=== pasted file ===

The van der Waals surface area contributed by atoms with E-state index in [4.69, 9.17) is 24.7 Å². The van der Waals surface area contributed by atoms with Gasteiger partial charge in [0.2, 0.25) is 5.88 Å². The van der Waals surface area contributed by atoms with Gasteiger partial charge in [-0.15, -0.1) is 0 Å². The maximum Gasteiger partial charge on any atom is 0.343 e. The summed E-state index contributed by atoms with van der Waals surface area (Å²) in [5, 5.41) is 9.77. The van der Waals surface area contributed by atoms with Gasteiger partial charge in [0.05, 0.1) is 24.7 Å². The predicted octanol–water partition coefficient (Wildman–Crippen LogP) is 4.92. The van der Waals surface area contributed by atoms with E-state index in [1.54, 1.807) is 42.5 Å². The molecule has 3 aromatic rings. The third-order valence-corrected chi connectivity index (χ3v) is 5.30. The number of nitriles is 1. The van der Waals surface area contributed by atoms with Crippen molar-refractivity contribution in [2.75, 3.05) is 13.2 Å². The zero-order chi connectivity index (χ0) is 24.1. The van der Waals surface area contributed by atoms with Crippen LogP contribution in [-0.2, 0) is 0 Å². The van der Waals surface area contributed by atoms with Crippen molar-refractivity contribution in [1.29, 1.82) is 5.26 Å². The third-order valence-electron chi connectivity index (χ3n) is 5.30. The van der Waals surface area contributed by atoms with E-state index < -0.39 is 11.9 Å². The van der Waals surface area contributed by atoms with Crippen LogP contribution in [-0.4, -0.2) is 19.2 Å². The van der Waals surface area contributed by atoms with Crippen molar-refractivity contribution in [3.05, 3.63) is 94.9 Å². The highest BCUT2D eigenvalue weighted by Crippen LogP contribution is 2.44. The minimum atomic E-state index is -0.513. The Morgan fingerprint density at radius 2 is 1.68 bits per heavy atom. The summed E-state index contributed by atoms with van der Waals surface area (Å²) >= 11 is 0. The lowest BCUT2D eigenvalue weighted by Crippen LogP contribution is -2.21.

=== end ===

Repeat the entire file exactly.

The van der Waals surface area contributed by atoms with E-state index in [4.69, 9.17) is 24.7 Å². The van der Waals surface area contributed by atoms with Gasteiger partial charge in [0.2, 0.25) is 5.88 Å². The van der Waals surface area contributed by atoms with Gasteiger partial charge in [-0.15, -0.1) is 0 Å². The maximum Gasteiger partial charge on any atom is 0.343 e. The summed E-state index contributed by atoms with van der Waals surface area (Å²) in [5, 5.41) is 9.77. The van der Waals surface area contributed by atoms with Gasteiger partial charge in [0.05, 0.1) is 24.7 Å². The predicted octanol–water partition coefficient (Wildman–Crippen LogP) is 4.92. The van der Waals surface area contributed by atoms with E-state index in [1.54, 1.807) is 42.5 Å². The molecule has 3 aromatic rings. The third-order valence-corrected chi connectivity index (χ3v) is 5.30. The number of nitriles is 1. The van der Waals surface area contributed by atoms with Crippen molar-refractivity contribution in [2.75, 3.05) is 13.2 Å². The zero-order chi connectivity index (χ0) is 24.1. The van der Waals surface area contributed by atoms with Crippen LogP contribution in [-0.2, 0) is 0 Å². The van der Waals surface area contributed by atoms with Crippen molar-refractivity contribution in [1.29, 1.82) is 5.26 Å². The third-order valence-electron chi connectivity index (χ3n) is 5.30. The van der Waals surface area contributed by atoms with E-state index < -0.39 is 11.9 Å². The van der Waals surface area contributed by atoms with Crippen LogP contribution in [-0.4, -0.2) is 19.2 Å². The van der Waals surface area contributed by atoms with Crippen molar-refractivity contribution in [3.05, 3.63) is 94.9 Å². The highest BCUT2D eigenvalue weighted by Crippen LogP contribution is 2.44. The minimum atomic E-state index is -0.513. The Morgan fingerprint density at radius 2 is 1.68 bits per heavy atom. The summed E-state index contributed by atoms with van der Waals surface area (Å²) >= 11 is 0. The lowest BCUT2D eigenvalue weighted by Crippen LogP contribution is -2.21.